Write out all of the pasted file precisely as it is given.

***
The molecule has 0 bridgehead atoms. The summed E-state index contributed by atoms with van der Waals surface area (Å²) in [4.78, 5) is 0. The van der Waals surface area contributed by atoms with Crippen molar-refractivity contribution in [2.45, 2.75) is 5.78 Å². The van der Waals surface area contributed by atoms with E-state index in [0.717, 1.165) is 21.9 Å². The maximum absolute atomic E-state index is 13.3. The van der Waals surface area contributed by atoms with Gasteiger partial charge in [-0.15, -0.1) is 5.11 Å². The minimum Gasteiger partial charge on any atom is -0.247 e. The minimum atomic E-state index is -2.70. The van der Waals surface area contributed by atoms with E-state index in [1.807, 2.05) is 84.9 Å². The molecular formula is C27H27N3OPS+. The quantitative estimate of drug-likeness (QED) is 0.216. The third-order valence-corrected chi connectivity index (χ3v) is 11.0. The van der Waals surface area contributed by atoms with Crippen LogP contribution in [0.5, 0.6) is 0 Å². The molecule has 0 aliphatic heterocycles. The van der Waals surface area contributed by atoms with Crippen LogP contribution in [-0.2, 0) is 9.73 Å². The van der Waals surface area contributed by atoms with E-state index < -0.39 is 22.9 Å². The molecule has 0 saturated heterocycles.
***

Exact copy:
The molecule has 0 bridgehead atoms. The summed E-state index contributed by atoms with van der Waals surface area (Å²) in [4.78, 5) is 0. The van der Waals surface area contributed by atoms with Crippen molar-refractivity contribution in [2.45, 2.75) is 5.78 Å². The van der Waals surface area contributed by atoms with E-state index in [0.717, 1.165) is 21.9 Å². The maximum absolute atomic E-state index is 13.3. The van der Waals surface area contributed by atoms with Gasteiger partial charge in [-0.15, -0.1) is 5.11 Å². The minimum Gasteiger partial charge on any atom is -0.247 e. The minimum atomic E-state index is -2.70. The van der Waals surface area contributed by atoms with E-state index in [1.807, 2.05) is 84.9 Å². The molecular formula is C27H27N3OPS+. The quantitative estimate of drug-likeness (QED) is 0.216. The third-order valence-corrected chi connectivity index (χ3v) is 11.0. The van der Waals surface area contributed by atoms with Crippen LogP contribution in [0.5, 0.6) is 0 Å². The molecule has 0 aliphatic heterocycles. The van der Waals surface area contributed by atoms with Crippen LogP contribution in [-0.2, 0) is 9.73 Å². The van der Waals surface area contributed by atoms with E-state index < -0.39 is 22.9 Å². The molecule has 0 saturated heterocycles.